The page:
The McGowan Lake Cross-Country Ski Area has been in existence since 1982 and offers 10 miles of trails, 5 miles of which are periodically groomed.
Literally in the shadow of Lassen Peak, McGowan area trails wander through mixed conifer forest and are popular with beginning to advanced skiers. Elevations range from 5,020 to 6,200 feet. McGowan cross-country ski trails are closed to all motorized vehicles.
NOTE: No OHV riding, nor snowmobiling on this route!
WINTER – snow fall begins as early as November and lasts thru May. Road can be muddy in late spring.
SUMMER – this dirt road is accessible by automobiles during warmer months only and is not gated.
A few dispersed campsites along route 30N16, within the first mile from the pavement (Hwy 32). These precious few camps are usually in high demand during summer months! Head up hill a few more miles, deeper into the forest and find a real secluded site, dispersed style. Campfire Permits are always required for back country fires; found at nearest ranger station USFS in Mineral, CA
The first portion is a 2.1 mile long dirt road follows Nanny Creek about a mile, then it banks left, uphill to meet with 29N22. Sugar Pine Trailhead is located on this upper section of 30N16; a small wooden sign in a dense thicket can be seen on right side of road.
Junction with 29N22 #30N16 @ wide intersection w/ #29N22 – right turn for McGowan Lake, Christie Hill and the Volcanic National Park.
Road 30N16 continues westbound – Left turn for Heart Lake Trailhead, secluded boondock campsites and eventually, this dirt road ends @ Lassen Road 17 (#31N45) which is also a dirt road (and locally known as the Viola-Mineral Road), connecting Hwy 44 to Hwy 36.
DEEP SNOW can keep these dirt roads closed well into summer months, depending on the snow year. Keep this in mind when planning any early season recreation.
Broke Off Trail Lane intersects this 30N16 road right at the highway (36). It is the hard left that heads steeply up the rocky incline and skirts the highway headed west; Connects to the White Fir Lane road system above the small town of Mineral, CA.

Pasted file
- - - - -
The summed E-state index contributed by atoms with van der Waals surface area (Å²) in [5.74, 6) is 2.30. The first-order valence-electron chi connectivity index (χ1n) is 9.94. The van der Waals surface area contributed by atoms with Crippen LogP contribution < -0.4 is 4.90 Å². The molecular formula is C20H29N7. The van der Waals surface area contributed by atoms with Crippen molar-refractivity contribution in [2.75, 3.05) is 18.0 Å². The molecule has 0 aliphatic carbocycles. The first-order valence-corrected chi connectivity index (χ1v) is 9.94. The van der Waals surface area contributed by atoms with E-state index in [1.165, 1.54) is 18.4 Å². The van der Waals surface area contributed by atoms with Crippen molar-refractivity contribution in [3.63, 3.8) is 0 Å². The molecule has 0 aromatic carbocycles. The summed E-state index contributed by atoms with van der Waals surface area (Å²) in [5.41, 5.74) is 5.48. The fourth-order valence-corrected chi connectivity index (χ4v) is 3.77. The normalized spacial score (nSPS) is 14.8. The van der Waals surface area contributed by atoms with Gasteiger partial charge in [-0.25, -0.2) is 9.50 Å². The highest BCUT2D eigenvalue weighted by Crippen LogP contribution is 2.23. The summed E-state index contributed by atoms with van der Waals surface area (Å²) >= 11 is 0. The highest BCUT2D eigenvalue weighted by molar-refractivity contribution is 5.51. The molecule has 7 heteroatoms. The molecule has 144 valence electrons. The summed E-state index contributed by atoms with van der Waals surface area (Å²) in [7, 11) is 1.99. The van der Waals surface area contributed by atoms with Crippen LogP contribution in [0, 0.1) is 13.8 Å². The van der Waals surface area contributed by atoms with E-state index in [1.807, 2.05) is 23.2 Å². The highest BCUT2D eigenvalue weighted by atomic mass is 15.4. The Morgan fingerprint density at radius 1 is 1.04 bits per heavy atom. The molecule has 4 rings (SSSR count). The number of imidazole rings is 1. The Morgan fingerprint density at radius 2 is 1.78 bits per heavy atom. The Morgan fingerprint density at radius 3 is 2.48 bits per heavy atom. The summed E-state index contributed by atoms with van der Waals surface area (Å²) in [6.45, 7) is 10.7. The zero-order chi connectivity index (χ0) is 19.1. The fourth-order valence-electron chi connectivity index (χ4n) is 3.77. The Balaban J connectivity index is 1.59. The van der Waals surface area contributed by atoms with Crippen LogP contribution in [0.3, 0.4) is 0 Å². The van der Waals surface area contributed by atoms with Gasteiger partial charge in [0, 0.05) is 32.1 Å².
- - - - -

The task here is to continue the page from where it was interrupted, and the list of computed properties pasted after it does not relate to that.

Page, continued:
NFS Campground Algoma >>> McCloud Creek becomes McCloud River a few miles downstream from this small camp. Aspen grove, one lane bridge, dirt back roads, river hiking trail, fishing, creek wildflowers.
NOTE: This campground is NOT near the waterfalls, and it’s a 10 mile long hike to reach them.
Park that chair in the creek and relax all day long.
• Elevation: 3,800′
• Number of Sites: 8
• Vehicle Accessibility: RV 24′ max
(trailers not advised)
• Toilet: Vault
• Piped Water: No
• Campsites Reservation: No
• Length of Stay: 14 Days
• Season: May – October
• Trailheads: McCloud River Trail
• Operated By: NFS
• Closest Town: McCloud, CA
From McCloud @ Highway 89: Drive 13+ miles (east), past CalTrans warehouse.
TIP: The turn-off for Algoma (Stouts Meadow) is NOT SIGNED from the highway. Rangers recommend turning at the cross country skier sign, but that sign is so small and faded, you can barely even see it. The paved road intersection is the only one around, so it is hard to miss if driving slow, under 50 mph. Turn right off the highway, and drive 1 mile to the campground at bridge.
Only two campsites on north side of bridge, and the rest are on the other side of the river. Algoma Bridge may be closed, so you can park and walk across to reach the campsites. Call ahead to find out current conditions.